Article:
Babaghuri was another fascinating shop, a blend of ethical fashion, home-ware and publications selected by Jurgen Lehl. Lehl specialises in natural materials and dyes with limited editions for the discerning customer. The garments were cut in really interesting ways and the website shows a good selection. The tables and large baskets were superb but out of my league in both price and transport possibilities.
I loved the hand hammered copper kettles the smooth, classic, shaping of the pot was such a textural contrast to the crazy stainless steel handles. They were not as heavy as I feared and I was very tempted to bring one home.
I also took a shine to their short stools, hand carved from a single block of wood and finished with linseed oil and bees wax. I'm sure I could have got one in my suitcase if I'd tried really hard!
After this some of us, who had not slept on the flight, headed back towards the hotel to find something to eat. Seven of us ended up in a tiny eatery where we made our selection from a machine which produced a ticket that was placed on the counter behind which was one man and his vats for frying and boiling. To give a sense of scale of the place; there were only two spare seats when we had all settled ourselves.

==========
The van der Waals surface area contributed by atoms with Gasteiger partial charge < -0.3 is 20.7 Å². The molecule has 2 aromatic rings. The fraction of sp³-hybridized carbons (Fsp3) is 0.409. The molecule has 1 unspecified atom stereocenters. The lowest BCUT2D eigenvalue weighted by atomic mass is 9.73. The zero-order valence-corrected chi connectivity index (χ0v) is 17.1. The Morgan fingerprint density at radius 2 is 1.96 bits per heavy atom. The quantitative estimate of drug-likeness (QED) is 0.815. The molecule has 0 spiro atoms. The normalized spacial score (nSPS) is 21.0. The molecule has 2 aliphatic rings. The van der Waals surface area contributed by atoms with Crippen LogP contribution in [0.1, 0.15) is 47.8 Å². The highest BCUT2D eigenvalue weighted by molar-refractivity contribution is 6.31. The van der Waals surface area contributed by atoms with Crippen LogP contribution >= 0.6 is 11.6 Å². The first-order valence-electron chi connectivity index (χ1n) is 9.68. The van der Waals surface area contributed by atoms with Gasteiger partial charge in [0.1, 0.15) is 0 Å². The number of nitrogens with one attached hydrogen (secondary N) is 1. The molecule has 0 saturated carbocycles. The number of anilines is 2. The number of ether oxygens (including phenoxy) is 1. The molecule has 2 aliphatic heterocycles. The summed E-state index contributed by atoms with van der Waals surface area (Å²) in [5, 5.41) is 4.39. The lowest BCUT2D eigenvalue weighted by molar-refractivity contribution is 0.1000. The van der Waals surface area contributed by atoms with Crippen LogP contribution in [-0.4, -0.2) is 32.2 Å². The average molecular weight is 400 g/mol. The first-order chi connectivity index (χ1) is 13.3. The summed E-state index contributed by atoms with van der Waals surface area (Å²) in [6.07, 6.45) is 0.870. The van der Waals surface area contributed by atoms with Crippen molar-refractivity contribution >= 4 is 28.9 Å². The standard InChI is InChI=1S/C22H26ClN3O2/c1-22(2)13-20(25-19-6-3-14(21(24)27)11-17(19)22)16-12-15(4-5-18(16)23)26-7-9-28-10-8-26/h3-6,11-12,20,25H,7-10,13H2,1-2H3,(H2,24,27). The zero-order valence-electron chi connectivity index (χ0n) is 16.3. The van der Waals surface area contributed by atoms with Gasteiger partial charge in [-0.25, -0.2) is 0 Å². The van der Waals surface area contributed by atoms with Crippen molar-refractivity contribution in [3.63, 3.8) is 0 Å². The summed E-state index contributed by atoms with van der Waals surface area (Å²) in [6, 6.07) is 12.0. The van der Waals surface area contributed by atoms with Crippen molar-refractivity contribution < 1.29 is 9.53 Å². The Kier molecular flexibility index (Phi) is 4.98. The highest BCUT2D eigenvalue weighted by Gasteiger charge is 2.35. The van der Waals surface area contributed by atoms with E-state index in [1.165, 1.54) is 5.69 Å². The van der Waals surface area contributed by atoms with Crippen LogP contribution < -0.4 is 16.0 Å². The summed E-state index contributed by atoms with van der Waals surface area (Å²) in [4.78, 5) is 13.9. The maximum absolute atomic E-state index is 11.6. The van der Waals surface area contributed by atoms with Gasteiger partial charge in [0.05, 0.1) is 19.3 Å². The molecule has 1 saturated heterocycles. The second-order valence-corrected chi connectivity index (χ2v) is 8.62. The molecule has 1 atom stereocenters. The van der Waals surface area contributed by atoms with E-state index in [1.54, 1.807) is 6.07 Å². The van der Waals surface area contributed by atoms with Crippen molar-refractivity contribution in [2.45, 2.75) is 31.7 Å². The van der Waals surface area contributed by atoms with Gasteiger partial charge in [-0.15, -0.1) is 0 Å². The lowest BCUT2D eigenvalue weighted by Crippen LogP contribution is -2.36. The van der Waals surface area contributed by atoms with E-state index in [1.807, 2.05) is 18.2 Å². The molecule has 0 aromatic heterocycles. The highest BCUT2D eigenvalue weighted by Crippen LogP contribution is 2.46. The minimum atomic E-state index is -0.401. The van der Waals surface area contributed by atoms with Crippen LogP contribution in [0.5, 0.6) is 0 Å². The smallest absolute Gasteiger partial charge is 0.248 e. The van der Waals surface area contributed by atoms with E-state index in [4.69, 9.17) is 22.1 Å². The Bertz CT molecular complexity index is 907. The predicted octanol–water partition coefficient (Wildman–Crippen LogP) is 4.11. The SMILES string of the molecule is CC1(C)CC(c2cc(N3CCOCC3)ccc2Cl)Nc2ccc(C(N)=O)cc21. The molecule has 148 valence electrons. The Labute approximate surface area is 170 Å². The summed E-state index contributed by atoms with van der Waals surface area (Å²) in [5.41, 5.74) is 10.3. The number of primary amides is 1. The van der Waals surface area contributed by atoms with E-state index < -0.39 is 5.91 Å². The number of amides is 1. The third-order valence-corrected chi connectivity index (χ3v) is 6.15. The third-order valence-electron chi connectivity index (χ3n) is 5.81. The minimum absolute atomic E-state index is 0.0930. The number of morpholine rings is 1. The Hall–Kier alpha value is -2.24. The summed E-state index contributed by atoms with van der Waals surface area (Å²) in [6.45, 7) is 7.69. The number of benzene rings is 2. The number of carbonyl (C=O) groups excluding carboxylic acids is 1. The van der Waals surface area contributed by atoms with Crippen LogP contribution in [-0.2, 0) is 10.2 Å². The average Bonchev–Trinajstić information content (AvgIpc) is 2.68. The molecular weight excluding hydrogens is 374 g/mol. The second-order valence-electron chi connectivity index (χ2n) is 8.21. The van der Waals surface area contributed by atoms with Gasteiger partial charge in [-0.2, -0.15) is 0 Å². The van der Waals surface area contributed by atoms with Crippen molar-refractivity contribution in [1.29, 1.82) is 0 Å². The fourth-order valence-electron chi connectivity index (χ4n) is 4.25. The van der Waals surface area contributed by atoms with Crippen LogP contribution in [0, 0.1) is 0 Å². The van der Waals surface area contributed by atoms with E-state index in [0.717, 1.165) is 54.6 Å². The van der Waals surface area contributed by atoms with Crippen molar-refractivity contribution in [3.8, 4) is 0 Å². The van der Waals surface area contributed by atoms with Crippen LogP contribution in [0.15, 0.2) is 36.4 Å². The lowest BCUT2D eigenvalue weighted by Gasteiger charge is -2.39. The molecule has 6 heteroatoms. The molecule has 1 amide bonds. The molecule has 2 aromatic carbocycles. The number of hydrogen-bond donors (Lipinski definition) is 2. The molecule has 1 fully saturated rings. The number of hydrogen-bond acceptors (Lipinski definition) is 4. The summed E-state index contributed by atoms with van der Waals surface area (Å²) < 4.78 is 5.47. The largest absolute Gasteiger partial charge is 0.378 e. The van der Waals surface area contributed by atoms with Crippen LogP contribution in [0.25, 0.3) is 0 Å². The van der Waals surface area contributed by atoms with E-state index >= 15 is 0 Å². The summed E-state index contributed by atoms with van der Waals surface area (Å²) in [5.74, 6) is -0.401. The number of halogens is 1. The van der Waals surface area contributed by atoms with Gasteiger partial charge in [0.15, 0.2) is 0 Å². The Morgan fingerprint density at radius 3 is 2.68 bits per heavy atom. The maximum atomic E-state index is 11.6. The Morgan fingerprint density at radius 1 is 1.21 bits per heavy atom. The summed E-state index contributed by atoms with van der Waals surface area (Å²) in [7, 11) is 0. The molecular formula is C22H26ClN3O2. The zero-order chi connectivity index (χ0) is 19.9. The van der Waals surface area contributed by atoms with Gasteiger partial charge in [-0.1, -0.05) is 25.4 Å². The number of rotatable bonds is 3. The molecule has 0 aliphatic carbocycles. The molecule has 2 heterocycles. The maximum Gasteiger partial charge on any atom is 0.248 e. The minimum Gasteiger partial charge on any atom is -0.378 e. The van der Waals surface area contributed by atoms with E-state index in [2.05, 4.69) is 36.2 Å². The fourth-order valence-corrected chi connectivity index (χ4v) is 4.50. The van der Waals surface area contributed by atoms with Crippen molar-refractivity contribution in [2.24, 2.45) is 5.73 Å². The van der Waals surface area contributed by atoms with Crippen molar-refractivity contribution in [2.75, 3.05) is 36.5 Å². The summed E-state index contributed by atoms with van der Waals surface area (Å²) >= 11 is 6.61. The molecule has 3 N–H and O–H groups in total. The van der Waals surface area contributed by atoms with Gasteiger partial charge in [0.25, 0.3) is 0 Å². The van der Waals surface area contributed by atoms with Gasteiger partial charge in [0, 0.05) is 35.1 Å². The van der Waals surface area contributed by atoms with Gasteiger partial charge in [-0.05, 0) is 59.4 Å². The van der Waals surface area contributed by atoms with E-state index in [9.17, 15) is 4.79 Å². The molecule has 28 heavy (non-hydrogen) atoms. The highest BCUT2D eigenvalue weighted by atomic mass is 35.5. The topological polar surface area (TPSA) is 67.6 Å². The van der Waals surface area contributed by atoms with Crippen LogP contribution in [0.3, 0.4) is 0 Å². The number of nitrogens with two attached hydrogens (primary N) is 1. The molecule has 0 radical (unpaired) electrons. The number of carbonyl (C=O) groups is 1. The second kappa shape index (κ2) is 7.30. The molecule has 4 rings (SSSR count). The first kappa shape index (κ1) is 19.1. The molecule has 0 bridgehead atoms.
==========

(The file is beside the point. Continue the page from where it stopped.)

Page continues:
I chose number 4 which turned out to be a vast bowl of noodles in broth with a large vegetable fritter in the top. It was excellent; hot, filling and cooked to order - although I must admit that tackling the fritter was an amusing game. Rosie had fried aubergine on the top of her bowl of noodles and Mary seemed to get a very interesting selection including an egg broken into the broth and left to gently cook itself.